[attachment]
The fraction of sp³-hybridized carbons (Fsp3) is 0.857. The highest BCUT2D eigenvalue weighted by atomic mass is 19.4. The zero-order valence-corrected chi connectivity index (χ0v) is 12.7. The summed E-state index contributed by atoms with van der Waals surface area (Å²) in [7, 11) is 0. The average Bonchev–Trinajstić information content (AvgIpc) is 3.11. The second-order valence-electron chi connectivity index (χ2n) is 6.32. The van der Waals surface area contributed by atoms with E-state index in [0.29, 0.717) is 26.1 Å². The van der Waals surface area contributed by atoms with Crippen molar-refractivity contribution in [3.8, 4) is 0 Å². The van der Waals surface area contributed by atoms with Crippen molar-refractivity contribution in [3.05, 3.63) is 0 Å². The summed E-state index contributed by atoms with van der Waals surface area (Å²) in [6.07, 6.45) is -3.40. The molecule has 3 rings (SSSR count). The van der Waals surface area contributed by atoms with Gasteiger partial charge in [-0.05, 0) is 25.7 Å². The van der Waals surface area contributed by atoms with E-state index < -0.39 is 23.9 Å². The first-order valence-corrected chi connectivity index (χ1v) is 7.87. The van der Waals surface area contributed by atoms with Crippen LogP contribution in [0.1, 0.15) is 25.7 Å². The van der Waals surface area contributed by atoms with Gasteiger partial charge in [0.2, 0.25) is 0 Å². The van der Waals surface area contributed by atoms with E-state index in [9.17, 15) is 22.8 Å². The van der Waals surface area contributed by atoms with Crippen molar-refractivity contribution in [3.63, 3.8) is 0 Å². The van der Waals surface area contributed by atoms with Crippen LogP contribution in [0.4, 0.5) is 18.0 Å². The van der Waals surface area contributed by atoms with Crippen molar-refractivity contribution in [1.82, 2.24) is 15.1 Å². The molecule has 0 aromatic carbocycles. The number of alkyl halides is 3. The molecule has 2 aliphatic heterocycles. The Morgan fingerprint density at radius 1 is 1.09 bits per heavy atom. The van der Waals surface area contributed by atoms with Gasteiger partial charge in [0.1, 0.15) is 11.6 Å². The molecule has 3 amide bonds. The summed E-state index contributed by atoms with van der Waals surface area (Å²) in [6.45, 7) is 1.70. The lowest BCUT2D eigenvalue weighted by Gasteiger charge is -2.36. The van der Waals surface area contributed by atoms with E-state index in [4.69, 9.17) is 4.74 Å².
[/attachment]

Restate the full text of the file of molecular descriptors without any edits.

The fraction of sp³-hybridized carbons (Fsp3) is 0.857. The highest BCUT2D eigenvalue weighted by atomic mass is 19.4. The zero-order valence-corrected chi connectivity index (χ0v) is 12.7. The summed E-state index contributed by atoms with van der Waals surface area (Å²) in [7, 11) is 0. The average Bonchev–Trinajstić information content (AvgIpc) is 3.11. The second-order valence-electron chi connectivity index (χ2n) is 6.32. The van der Waals surface area contributed by atoms with E-state index in [0.29, 0.717) is 26.1 Å². The van der Waals surface area contributed by atoms with Crippen molar-refractivity contribution in [3.8, 4) is 0 Å². The van der Waals surface area contributed by atoms with Crippen molar-refractivity contribution in [3.05, 3.63) is 0 Å². The summed E-state index contributed by atoms with van der Waals surface area (Å²) in [6.07, 6.45) is -3.40. The molecule has 3 rings (SSSR count). The van der Waals surface area contributed by atoms with Gasteiger partial charge in [-0.05, 0) is 25.7 Å². The van der Waals surface area contributed by atoms with E-state index < -0.39 is 23.9 Å². The first-order valence-corrected chi connectivity index (χ1v) is 7.87. The van der Waals surface area contributed by atoms with Crippen LogP contribution in [0.1, 0.15) is 25.7 Å². The van der Waals surface area contributed by atoms with Gasteiger partial charge in [0.2, 0.25) is 0 Å². The van der Waals surface area contributed by atoms with E-state index in [9.17, 15) is 22.8 Å². The van der Waals surface area contributed by atoms with Crippen molar-refractivity contribution in [3.63, 3.8) is 0 Å². The van der Waals surface area contributed by atoms with Crippen LogP contribution in [0.4, 0.5) is 18.0 Å². The van der Waals surface area contributed by atoms with Crippen molar-refractivity contribution in [1.82, 2.24) is 15.1 Å². The molecule has 0 aromatic carbocycles. The number of alkyl halides is 3. The molecule has 2 aliphatic heterocycles. The Morgan fingerprint density at radius 1 is 1.09 bits per heavy atom. The van der Waals surface area contributed by atoms with Gasteiger partial charge in [0.1, 0.15) is 11.6 Å². The molecule has 3 amide bonds. The summed E-state index contributed by atoms with van der Waals surface area (Å²) in [6.45, 7) is 1.70. The lowest BCUT2D eigenvalue weighted by Gasteiger charge is -2.36. The van der Waals surface area contributed by atoms with E-state index in [4.69, 9.17) is 4.74 Å².